Chinese legends tell of a kind of infallible sacred sword, forged from meteorite material, that gave its bearer an apparently supernatural advantage over his opponents. The creation of such a sword seems beyond the capabilities of ancient technology, but modern sword-maker Chen Shih-Tsung has revived the art successfully—guided, he says, by instructions imparted to him by celestial beings.
TAIPEI, Taiwan—While Chen Shih-Tsung sits on the couch of his apartment in the south of Taipei, tens of thousands of dollars of high-alloy steel sit on the wooden racks behind him, each one his own creation. He’s the only person on the planet who makes swords like that.
Chen is famous in the Chinese-speaking martial arts world. Growing up on martial arts novels, the Chinese equivalent of knight errantry, he slowly developed the wish to become a real-live sword maker. It took eight years and an enormous sum of money for Chen to realize his dream. He is the first person in modern times to recreate the kind of swords that are thought to have been used in ancient China, and is now passing the art to his sons.
At over 60 years old, tall, lanky, and animated, Chen sits on the edge of his couch, gesticulating and explaining his life spent pursuing the legends passed down through martial arts novels.
Chen demonstrates how he grinds the steel bars into swords in his workshop. It is a long and arduous process. The slightest of errors can ruin the blade, which would otherwise fetch thousands of dollars. (Matthew Robertson/The Epoch Times)
A Mystical Search
Chen spent long years working at a used car dealership, quietly amassing a fortune. At the same time he was reading voraciously and travelling extensively in search of the swordsman’s tradition. Legends speak of buried manuals detailing the construction of infallible sacred swords. Going throughout Taiwan and then China, he found nothing too specific; the communists burned many of the books documenting such traditions during the Cultural Revolution. Nevertheless, he learned much generally, and as the years went by, he slowly began experimenting with sword-making himself.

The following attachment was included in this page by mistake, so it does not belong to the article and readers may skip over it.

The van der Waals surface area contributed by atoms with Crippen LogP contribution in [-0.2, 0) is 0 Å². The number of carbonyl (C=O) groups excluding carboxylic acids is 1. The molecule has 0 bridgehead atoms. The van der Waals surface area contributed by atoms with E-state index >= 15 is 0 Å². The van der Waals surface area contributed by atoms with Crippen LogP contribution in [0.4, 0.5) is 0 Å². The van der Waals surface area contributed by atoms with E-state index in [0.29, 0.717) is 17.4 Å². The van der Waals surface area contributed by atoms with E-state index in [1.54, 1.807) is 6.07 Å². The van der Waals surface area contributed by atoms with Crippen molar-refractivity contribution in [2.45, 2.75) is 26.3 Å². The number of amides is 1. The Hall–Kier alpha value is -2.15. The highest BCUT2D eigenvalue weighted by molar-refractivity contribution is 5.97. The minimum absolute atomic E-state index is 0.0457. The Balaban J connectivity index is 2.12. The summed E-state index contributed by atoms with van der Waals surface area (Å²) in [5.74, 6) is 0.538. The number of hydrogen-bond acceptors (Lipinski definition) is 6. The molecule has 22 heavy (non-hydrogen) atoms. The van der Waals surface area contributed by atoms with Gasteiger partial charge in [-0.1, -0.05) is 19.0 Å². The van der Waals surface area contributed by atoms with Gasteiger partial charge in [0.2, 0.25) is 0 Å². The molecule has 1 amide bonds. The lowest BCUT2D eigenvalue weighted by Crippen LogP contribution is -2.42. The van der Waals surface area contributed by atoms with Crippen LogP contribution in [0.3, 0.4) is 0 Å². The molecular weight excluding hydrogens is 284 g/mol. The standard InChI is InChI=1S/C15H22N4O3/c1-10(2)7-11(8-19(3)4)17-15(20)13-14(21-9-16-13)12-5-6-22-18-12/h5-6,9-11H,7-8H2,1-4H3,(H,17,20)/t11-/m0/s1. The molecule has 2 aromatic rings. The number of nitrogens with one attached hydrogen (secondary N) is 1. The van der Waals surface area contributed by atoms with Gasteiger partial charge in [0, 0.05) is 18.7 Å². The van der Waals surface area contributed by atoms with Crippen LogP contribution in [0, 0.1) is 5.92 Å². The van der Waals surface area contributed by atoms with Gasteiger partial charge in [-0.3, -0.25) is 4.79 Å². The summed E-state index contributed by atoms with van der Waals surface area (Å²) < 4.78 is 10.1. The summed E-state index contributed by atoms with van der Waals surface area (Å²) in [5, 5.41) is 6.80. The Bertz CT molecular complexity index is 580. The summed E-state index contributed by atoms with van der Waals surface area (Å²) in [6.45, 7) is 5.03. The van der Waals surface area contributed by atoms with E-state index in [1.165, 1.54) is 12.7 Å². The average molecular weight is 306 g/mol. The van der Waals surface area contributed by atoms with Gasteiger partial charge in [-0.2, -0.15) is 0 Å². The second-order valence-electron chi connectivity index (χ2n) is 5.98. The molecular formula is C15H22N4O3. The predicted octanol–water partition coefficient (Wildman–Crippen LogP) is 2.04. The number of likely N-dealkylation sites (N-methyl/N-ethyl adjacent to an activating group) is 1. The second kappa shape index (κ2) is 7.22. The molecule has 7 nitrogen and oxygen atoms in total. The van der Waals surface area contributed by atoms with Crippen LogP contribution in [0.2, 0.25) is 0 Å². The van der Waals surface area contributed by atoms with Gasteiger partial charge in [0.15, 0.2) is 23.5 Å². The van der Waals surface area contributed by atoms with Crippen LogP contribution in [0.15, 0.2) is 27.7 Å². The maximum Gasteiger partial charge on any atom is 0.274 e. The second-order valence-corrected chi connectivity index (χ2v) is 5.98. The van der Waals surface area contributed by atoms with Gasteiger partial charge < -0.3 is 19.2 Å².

Listening to Chen’s story is like entering one of the martial novels he used to read. At some point during his travels he discovered that ancient swords were all smelted from meteorites—doing so now is impossible, since not enough fall as thousands of years ago, and modern man doesn’t know how the ancients turned them into swords anyway. He also says the swords he makes are imbued with special powers, and that he was first taught how to make them from celestial beings who visited him in his dreams. The first entry in the book he wrote is, “Words from the Purple Hermit of Hao Yuan Celestial School.” The Purple Hermit regards the process of casting swords as one that can “startle the universe and move the gods.” Only masters can unlock the magic powers hidden within them, the Hermit writes.